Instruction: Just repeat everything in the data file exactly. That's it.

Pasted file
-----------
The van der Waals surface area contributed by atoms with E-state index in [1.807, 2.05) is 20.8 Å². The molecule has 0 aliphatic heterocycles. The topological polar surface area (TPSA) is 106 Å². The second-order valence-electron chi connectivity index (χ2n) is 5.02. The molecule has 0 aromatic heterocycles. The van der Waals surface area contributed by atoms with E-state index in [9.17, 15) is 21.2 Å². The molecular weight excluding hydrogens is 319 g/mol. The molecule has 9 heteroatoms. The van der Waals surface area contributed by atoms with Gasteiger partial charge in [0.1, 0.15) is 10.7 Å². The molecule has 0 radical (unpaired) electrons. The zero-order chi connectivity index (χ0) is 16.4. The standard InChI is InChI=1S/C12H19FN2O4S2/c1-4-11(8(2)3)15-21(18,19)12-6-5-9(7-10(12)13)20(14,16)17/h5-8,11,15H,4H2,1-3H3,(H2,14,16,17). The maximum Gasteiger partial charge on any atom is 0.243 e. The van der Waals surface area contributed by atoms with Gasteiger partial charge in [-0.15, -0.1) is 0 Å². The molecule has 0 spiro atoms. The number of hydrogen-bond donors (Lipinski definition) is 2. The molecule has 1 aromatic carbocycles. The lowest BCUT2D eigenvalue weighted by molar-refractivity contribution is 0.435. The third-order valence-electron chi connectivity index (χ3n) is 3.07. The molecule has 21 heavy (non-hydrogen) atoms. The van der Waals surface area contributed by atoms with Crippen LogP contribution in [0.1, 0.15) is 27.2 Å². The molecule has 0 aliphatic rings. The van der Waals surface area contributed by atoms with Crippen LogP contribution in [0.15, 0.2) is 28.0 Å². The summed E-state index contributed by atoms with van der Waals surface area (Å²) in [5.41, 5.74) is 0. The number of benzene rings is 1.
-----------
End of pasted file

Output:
The van der Waals surface area contributed by atoms with E-state index in [1.807, 2.05) is 20.8 Å². The molecule has 0 aliphatic heterocycles. The topological polar surface area (TPSA) is 106 Å². The second-order valence-electron chi connectivity index (χ2n) is 5.02. The molecule has 0 aromatic heterocycles. The van der Waals surface area contributed by atoms with E-state index in [9.17, 15) is 21.2 Å². The molecular weight excluding hydrogens is 319 g/mol. The molecule has 9 heteroatoms. The van der Waals surface area contributed by atoms with Gasteiger partial charge in [0.1, 0.15) is 10.7 Å². The molecule has 0 radical (unpaired) electrons. The zero-order chi connectivity index (χ0) is 16.4. The standard InChI is InChI=1S/C12H19FN2O4S2/c1-4-11(8(2)3)15-21(18,19)12-6-5-9(7-10(12)13)20(14,16)17/h5-8,11,15H,4H2,1-3H3,(H2,14,16,17). The maximum Gasteiger partial charge on any atom is 0.243 e. The van der Waals surface area contributed by atoms with Gasteiger partial charge in [-0.15, -0.1) is 0 Å². The molecule has 0 spiro atoms. The number of hydrogen-bond donors (Lipinski definition) is 2. The molecule has 1 aromatic carbocycles. The lowest BCUT2D eigenvalue weighted by molar-refractivity contribution is 0.435. The third-order valence-electron chi connectivity index (χ3n) is 3.07. The molecule has 21 heavy (non-hydrogen) atoms. The van der Waals surface area contributed by atoms with Crippen LogP contribution in [0.1, 0.15) is 27.2 Å². The molecule has 0 aliphatic rings. The van der Waals surface area contributed by atoms with Crippen LogP contribution in [0.15, 0.2) is 28.0 Å². The summed E-state index contributed by atoms with van der Waals surface area (Å²) in [5.41, 5.74) is 0. The number of benzene rings is 1.